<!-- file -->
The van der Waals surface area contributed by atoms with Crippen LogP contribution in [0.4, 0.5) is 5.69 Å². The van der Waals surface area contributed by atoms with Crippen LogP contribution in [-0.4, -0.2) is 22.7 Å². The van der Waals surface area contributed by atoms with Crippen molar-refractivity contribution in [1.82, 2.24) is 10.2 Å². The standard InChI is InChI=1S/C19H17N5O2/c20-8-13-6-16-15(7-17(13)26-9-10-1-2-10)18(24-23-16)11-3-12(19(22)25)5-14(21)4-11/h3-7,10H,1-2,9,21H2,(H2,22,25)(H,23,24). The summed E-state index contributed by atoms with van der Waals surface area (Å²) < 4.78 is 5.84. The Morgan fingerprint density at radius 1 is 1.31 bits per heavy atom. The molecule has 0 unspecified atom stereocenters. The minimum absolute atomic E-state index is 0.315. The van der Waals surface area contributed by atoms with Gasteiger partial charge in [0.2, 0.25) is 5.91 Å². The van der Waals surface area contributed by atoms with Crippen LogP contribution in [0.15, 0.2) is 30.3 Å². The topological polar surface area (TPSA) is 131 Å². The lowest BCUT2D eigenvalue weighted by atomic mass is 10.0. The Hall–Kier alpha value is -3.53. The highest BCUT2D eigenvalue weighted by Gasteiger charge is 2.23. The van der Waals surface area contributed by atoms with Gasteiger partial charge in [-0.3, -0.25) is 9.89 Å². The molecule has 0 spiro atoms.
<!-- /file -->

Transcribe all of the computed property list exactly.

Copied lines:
The van der Waals surface area contributed by atoms with Crippen LogP contribution in [0.4, 0.5) is 5.69 Å². The van der Waals surface area contributed by atoms with Crippen LogP contribution in [-0.4, -0.2) is 22.7 Å². The van der Waals surface area contributed by atoms with Crippen molar-refractivity contribution in [1.82, 2.24) is 10.2 Å². The standard InChI is InChI=1S/C19H17N5O2/c20-8-13-6-16-15(7-17(13)26-9-10-1-2-10)18(24-23-16)11-3-12(19(22)25)5-14(21)4-11/h3-7,10H,1-2,9,21H2,(H2,22,25)(H,23,24). The summed E-state index contributed by atoms with van der Waals surface area (Å²) < 4.78 is 5.84. The Morgan fingerprint density at radius 1 is 1.31 bits per heavy atom. The molecule has 0 unspecified atom stereocenters. The minimum absolute atomic E-state index is 0.315. The van der Waals surface area contributed by atoms with Gasteiger partial charge in [0.2, 0.25) is 5.91 Å². The van der Waals surface area contributed by atoms with Crippen LogP contribution in [0.15, 0.2) is 30.3 Å². The topological polar surface area (TPSA) is 131 Å². The lowest BCUT2D eigenvalue weighted by atomic mass is 10.0. The Hall–Kier alpha value is -3.53. The highest BCUT2D eigenvalue weighted by Gasteiger charge is 2.23. The van der Waals surface area contributed by atoms with Gasteiger partial charge in [-0.3, -0.25) is 9.89 Å². The molecule has 0 spiro atoms.